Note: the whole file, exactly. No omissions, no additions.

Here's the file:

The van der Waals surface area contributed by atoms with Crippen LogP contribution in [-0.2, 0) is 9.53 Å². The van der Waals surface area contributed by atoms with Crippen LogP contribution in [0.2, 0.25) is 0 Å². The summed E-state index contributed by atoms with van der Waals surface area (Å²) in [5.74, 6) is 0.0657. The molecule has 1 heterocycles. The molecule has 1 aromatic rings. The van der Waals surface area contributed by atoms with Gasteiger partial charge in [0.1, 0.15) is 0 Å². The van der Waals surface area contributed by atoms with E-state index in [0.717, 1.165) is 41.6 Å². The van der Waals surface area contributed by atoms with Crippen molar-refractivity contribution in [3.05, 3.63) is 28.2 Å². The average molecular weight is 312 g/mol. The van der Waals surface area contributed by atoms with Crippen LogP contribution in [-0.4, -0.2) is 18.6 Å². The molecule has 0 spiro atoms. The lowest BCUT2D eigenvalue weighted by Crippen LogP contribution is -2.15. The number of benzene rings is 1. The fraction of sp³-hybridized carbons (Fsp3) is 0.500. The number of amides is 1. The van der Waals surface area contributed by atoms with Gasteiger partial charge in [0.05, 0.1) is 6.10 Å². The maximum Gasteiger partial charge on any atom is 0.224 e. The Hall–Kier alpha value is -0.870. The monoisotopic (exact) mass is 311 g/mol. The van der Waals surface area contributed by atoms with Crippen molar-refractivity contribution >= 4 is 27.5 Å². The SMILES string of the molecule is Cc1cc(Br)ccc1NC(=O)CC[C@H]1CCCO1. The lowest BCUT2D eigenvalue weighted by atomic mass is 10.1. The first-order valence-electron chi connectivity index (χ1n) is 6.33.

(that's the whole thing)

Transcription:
The van der Waals surface area contributed by atoms with Crippen LogP contribution in [-0.2, 0) is 9.53 Å². The van der Waals surface area contributed by atoms with Crippen LogP contribution in [0.2, 0.25) is 0 Å². The summed E-state index contributed by atoms with van der Waals surface area (Å²) in [5.74, 6) is 0.0657. The molecule has 1 heterocycles. The molecule has 1 aromatic rings. The van der Waals surface area contributed by atoms with Gasteiger partial charge in [0.1, 0.15) is 0 Å². The van der Waals surface area contributed by atoms with E-state index in [0.717, 1.165) is 41.6 Å². The van der Waals surface area contributed by atoms with Crippen molar-refractivity contribution in [3.05, 3.63) is 28.2 Å². The average molecular weight is 312 g/mol. The van der Waals surface area contributed by atoms with Crippen LogP contribution in [-0.4, -0.2) is 18.6 Å². The molecule has 0 spiro atoms. The lowest BCUT2D eigenvalue weighted by Crippen LogP contribution is -2.15. The number of benzene rings is 1. The fraction of sp³-hybridized carbons (Fsp3) is 0.500. The number of amides is 1. The van der Waals surface area contributed by atoms with Gasteiger partial charge in [0.05, 0.1) is 6.10 Å². The maximum Gasteiger partial charge on any atom is 0.224 e. The Hall–Kier alpha value is -0.870. The monoisotopic (exact) mass is 311 g/mol. The van der Waals surface area contributed by atoms with Crippen molar-refractivity contribution >= 4 is 27.5 Å². The SMILES string of the molecule is Cc1cc(Br)ccc1NC(=O)CC[C@H]1CCCO1. The lowest BCUT2D eigenvalue weighted by atomic mass is 10.1. The first-order valence-electron chi connectivity index (χ1n) is 6.33.